LAWRENCE — Beginning Oct. 2, people with disabilities are invited to participate in a national study based at the University of Kansas that aims to document their experiences with a variety of issues, including access to health care, housing, long COVID, transportation, employment and connection to their community.
The National Survey on Health and Disability (NSHD) has gathered detailed, nationwide information on U.S. adults with disabilities and their experiences with health insurance and health care services since 2018. It is funded by the National Institute on Disability, Independent Living, and Rehabilitation Research and directed by Jean Hall, who leads the KU Institute for Health and Disability Policy Studies (IHDPS) at the KU Life Span Institute.
“This project gives voice to the concerns of people with disabilities,” Hall said. “This year, we hope the information people provide will tell us whether access to health care has gotten worse for any subgroups of people with disabilities, whether those are people who are LGBTQ+, or people of color, or people of a certain age, or people who live in a certain geographic area. The survey will help us identify if that's happening.”
The NSHD continues to gather information this year about people’s experiences during the COVID-19 pandemic, including long COVID and its effects on their quality of life, health care access and employment.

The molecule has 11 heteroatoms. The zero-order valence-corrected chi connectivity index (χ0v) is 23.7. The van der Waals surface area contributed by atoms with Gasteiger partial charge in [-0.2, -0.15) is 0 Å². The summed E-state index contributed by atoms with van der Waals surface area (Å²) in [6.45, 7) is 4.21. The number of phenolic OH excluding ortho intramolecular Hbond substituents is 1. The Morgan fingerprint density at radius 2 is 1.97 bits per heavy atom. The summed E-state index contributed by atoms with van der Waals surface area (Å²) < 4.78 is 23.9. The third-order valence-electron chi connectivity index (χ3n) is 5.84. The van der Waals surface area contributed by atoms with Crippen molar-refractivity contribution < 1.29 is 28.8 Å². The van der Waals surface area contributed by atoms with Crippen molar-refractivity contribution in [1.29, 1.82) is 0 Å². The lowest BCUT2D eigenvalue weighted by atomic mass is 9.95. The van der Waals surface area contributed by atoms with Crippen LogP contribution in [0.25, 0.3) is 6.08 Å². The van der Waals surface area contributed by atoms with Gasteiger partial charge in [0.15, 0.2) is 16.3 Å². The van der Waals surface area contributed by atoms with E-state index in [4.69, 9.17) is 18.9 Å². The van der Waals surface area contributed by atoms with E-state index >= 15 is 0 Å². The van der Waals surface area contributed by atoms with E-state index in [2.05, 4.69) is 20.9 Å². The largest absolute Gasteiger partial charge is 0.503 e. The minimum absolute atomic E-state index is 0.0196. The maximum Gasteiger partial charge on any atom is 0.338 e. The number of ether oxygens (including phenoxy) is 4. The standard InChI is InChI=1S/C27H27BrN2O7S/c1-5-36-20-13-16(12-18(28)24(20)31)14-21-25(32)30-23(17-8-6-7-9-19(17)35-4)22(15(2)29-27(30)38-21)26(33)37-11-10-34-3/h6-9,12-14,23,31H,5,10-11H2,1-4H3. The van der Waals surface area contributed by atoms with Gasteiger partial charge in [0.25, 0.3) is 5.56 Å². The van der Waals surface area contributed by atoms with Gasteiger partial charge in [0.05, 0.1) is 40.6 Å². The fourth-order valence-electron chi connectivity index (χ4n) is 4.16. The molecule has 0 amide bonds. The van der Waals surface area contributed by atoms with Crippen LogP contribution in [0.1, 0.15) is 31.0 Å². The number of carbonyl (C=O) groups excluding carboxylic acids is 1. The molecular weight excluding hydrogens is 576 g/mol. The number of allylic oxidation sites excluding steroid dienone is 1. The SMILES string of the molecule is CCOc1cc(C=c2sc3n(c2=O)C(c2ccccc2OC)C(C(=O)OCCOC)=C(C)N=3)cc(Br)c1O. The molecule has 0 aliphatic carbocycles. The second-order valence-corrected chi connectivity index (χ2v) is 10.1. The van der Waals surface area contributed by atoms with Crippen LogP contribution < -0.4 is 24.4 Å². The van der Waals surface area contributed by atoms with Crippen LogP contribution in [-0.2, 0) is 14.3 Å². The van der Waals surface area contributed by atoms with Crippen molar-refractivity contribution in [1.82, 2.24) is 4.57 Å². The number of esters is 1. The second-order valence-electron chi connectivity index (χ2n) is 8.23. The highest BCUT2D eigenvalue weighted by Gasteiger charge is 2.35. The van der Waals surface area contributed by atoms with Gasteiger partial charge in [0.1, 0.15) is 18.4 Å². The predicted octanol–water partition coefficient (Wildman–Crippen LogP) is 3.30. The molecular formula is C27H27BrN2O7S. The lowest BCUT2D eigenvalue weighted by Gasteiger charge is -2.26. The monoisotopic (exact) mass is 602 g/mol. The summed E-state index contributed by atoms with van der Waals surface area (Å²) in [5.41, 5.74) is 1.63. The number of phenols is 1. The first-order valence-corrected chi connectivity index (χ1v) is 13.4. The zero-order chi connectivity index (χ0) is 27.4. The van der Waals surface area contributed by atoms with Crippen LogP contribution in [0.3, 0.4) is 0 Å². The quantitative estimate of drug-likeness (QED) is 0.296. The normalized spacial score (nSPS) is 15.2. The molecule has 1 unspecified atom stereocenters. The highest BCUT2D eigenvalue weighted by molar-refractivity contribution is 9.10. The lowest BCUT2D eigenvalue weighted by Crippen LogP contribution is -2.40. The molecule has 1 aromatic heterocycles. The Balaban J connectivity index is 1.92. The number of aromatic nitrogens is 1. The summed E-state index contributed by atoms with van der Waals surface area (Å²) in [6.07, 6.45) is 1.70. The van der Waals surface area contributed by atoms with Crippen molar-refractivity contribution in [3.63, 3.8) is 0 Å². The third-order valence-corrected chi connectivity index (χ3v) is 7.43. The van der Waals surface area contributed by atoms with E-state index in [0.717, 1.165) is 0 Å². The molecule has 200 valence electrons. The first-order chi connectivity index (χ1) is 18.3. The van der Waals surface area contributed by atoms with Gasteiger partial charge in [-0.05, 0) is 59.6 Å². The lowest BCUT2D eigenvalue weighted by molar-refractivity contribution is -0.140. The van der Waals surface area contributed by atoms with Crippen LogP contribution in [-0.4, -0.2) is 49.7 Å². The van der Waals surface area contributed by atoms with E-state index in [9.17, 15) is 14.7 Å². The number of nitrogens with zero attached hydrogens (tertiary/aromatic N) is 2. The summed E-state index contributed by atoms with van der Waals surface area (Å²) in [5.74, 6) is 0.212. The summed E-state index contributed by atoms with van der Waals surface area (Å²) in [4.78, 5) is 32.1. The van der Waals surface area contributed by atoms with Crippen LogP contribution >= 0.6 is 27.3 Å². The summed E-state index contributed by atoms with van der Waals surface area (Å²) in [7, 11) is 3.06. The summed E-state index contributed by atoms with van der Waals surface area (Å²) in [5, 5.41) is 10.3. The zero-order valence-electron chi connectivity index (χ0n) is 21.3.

Individuals can specify how they would like to participate in the survey, whether online or by phone, and whether they would like to receive a link via email or text.
“KU researchers share de-identified NSHD data and findings with other researchers and policymakers to inform and guide programs and services,” said Noelle Kurth, co-investigator for the project. “The survey reinforces the philosophy of ‘nothing about us without us’ when it comes to making decisions that will affect the lives of people with disabilities.”
For example, researchers have used survey results to determine that questions used in federal surveys to identify people with disabilities miss up to 20% of this population, especially those with mental illnesses. As a result, people with disabilities are likely undercounted and their needs underestimated.
“That, in turn, can affect the funds invested in serving the population,” Kurth said.
Using data from the NSHD, researchers have previously documented that people with a variety of disabilities report being denied care outright by physicians and other medical providers. The NSHD has shown that people with disabilities who are also LGBTQ+ experience worse health and poorer access to health care than straight, cisgender people with disabilities.
The survey also has documented that people who acquire disabilities later in life tend to have poorer health and greater health care expenditures than people who become disabled earlier in life.
“To understand the needs of underrepresented communities, we need data,” Hall said. “We want to hear directly from individuals with disabilities and quantify what exactly is happening and what needs to change to improve their quality of life."
Photo: A collection of stock photography images of individuals illustrates the diversity of people with disabilities.